Minuscule 505

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New Testament manuscripts
papyriuncialsminusculeslectionaries
Minuscule 505
Harleian 5538, folio 174.jpg
Name Beginning of the Gospel of John, with the decorated headpiece
Text Gospels
Date 12th-century
Script Greek
Now at British Library
Size 12.5 cm by 9.2 cm
Type Byzantine text-type
Category V
Note incomplete marginalia

Minuscule 505 (in the Gregory-Aland numbering), ε 248 (in the Soden numbering),[1] is a Greek minuscule manuscript of the New Testament, on parchment. Palaeographically it has been assigned to the 12th-century.[2] Scrivener labelled it by number 567. The manuscript has complex contents. It was adapted for liturgical use.

Description[edit]

The codex contains the complete text of the four Gospels on 226 parchment leaves (size 12.5 cm by 9.2 cm),[2] with 3 modern paper fly-leaves.[3] It is written in one column per page, 23 lines per page.[4] The text is divided according to the Ammonian Sections, (no references to the Eusebian Canons). It contains lectionary markings at the margin (for liturgical use).[4][5]

Headpieces ornamented with geometric and foliate decoration, titles are written in uncials in colours (folios 1, 65, 105, 174). Decorated initial letters in red.[3] The manuscript was decorated by two artists.[4] The first artist decorated folio 1, a second artist decorated folios 65, 105 and 174 (see image). The text has not liturgical signs.[3]

Text[edit]

The Greek text of the codex is a representative of the Byzantine text-type. Hermann von Soden included it to the textual family Kx.[6] Aland placed it in Category V.[7] According to the Claremont Profile Method it represents the textual family Kx in Luke 1 and Luke 20. In Luke 10 it has mixed Byzantine text.[6]

History[edit]

Scrivener dated the manuscript to the 14th-century,[4] Gregory dated it to the 12th-century.[5] Currently it is dated by the INTF to the 12th-century.[2]

According to the inscription on folio 64 verso It was once in Genoa. It belonged to John Gibson, a dealer, who sold it for Edward Harley in 1733.[3]

The manuscript was examined by Scholz and wrongly classified by him as Evangelistarium with the number 149 on his list. The manuscript was examined by Scrivener and Gregory.[5] The manuscript was rebound in 1962.[3]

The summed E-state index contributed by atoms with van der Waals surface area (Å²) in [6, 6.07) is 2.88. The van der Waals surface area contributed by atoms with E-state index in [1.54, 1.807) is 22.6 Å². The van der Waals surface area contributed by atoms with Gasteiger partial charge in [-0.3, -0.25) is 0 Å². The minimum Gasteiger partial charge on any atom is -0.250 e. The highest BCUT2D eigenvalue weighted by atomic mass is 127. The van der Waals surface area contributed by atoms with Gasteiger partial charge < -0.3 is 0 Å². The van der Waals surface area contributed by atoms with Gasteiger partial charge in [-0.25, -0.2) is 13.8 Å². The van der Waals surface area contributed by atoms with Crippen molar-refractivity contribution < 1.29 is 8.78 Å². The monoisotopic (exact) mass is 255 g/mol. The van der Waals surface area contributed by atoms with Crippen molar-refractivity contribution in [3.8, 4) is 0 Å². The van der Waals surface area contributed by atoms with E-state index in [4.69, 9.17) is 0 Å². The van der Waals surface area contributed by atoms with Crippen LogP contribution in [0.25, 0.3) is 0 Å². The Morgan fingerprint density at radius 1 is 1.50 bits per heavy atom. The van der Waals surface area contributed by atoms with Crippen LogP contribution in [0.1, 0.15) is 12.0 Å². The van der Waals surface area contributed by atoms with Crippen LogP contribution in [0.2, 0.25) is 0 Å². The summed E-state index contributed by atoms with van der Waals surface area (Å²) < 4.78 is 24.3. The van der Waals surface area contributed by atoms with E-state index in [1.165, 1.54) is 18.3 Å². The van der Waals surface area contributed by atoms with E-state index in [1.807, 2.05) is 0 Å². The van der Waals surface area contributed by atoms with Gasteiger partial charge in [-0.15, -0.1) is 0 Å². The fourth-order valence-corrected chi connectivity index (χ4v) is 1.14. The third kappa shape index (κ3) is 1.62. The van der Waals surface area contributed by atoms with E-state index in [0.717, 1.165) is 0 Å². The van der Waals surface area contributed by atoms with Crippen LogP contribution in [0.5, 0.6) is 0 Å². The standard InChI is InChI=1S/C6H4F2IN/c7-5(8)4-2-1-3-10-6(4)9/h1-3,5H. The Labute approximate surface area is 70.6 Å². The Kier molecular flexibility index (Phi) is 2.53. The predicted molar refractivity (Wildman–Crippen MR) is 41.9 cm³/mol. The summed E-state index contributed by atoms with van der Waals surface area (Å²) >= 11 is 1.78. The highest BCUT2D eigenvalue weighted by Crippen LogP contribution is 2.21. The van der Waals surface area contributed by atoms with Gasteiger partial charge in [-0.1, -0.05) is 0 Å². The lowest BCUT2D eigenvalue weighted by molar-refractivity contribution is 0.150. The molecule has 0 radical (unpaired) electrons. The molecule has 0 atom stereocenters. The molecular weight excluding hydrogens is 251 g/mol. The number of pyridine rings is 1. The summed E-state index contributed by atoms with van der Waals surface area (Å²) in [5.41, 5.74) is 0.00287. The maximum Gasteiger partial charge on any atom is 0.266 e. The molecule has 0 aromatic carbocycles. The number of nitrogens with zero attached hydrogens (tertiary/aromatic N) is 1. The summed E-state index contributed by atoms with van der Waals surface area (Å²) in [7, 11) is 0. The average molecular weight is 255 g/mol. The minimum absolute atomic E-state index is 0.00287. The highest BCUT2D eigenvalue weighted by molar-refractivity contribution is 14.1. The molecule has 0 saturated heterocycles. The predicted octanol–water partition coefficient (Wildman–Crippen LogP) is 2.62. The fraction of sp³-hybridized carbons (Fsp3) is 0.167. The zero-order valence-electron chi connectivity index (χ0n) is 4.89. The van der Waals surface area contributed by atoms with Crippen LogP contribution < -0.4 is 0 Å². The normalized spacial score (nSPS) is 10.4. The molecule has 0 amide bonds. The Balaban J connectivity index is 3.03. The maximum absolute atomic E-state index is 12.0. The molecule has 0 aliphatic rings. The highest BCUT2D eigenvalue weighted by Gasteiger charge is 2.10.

It was added to the list of the New Testament manuscripts by Scrivener (567) and C. R. Gregory (505).[4] Gregory saw it in 1883.[5]

It is currently housed at the British Library (Harley 5538) in London.[2]

See also[edit]

References[edit]

  1. ^ Gregory, Caspar René (1908). Die griechischen Handschriften des Neuen Testament. Leipzig: J. C. Hinrichs'sche Buchhandlung. p. 66. 
  2. ^ a b c d Aland, K.; M. Welte; B. Köster; K. Junack (1994). Kurzgefasste Liste der griechischen Handschriften des Neues Testaments. Berlin, New York: Walter de Gruyter. p. 77. ISBN 3-11-011986-2. 
  3. ^ a b c d e Harleian 5538 at the British Library
  4. ^ a b c d e Scrivener, Frederick Henry Ambrose; Edward Miller (1894). A Plain Introduction to the Criticism of the New Testament 1 (4th ed.). London: George Bell & Sons. p. 256. 
  5. ^ a b c d Gregory, Caspar René (1900). Textkritik des Neuen Testamentes 1. Leipzig: J.C. Hinrichs'sche Buchahndlung. p. 197. 
  6. ^ a b Wisse, Frederik (1982). The Profile Method for the Classification and Evaluation of Manuscript Evidence, as Applied to the Continuous Greek Text of the Gospel of Luke. Grand Rapids: William B. Eerdmans Publishing Company. p. 61. ISBN 0-8028-1918-4. 
  7. ^ Aland, Kurt; Aland, Barbara (1995). The Text of the New Testament: An Introduction to the Critical Editions and to the Theory and Practice of Modern Textual Criticism. Erroll F. Rhodes (trans.). Grand Rapids: William B. Eerdmans Publishing Company. p. 139. ISBN 978-0-8028-4098-1. 

Further reading[edit]

  • A Catalogue of the Harleian Manuscripts, in the British Museum, 4 vols (London: [n. pub.], 1808–12), III (1808), no. 5538.
  • Summary Catalogue of Greek Manuscripts (London: British Library, 1999- ), I, p. 103 [with further bibliography].

External links[edit]